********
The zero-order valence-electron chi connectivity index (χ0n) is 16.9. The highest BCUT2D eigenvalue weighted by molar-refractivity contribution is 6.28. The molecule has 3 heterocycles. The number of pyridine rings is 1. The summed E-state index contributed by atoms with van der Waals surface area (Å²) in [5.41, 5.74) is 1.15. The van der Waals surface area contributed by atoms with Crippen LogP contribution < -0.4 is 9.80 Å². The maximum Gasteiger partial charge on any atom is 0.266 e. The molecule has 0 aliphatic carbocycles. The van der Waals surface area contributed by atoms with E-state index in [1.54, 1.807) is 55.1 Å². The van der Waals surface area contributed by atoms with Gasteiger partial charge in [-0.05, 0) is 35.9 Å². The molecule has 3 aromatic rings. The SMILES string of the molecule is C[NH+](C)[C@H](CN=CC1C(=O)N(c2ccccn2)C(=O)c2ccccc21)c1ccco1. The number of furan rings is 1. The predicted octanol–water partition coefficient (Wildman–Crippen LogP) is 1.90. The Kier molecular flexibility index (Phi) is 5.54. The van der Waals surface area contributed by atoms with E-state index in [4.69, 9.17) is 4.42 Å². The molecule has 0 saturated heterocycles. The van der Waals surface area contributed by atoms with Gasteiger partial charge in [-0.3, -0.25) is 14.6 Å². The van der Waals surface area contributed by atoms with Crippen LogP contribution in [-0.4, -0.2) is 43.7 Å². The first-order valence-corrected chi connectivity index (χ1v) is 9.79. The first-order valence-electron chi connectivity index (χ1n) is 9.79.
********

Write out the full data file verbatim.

The zero-order valence-electron chi connectivity index (χ0n) is 16.9. The highest BCUT2D eigenvalue weighted by molar-refractivity contribution is 6.28. The molecule has 3 heterocycles. The number of pyridine rings is 1. The summed E-state index contributed by atoms with van der Waals surface area (Å²) in [5.41, 5.74) is 1.15. The van der Waals surface area contributed by atoms with Crippen LogP contribution < -0.4 is 9.80 Å². The maximum Gasteiger partial charge on any atom is 0.266 e. The molecule has 0 aliphatic carbocycles. The van der Waals surface area contributed by atoms with E-state index in [1.54, 1.807) is 55.1 Å². The van der Waals surface area contributed by atoms with Gasteiger partial charge in [-0.05, 0) is 35.9 Å². The molecule has 3 aromatic rings. The SMILES string of the molecule is C[NH+](C)[C@H](CN=CC1C(=O)N(c2ccccn2)C(=O)c2ccccc21)c1ccco1. The number of furan rings is 1. The predicted octanol–water partition coefficient (Wildman–Crippen LogP) is 1.90. The Kier molecular flexibility index (Phi) is 5.54. The van der Waals surface area contributed by atoms with E-state index in [4.69, 9.17) is 4.42 Å². The molecule has 0 saturated heterocycles. The van der Waals surface area contributed by atoms with Gasteiger partial charge in [-0.3, -0.25) is 14.6 Å². The van der Waals surface area contributed by atoms with Crippen LogP contribution in [-0.4, -0.2) is 43.7 Å². The first-order valence-corrected chi connectivity index (χ1v) is 9.79. The first-order valence-electron chi connectivity index (χ1n) is 9.79.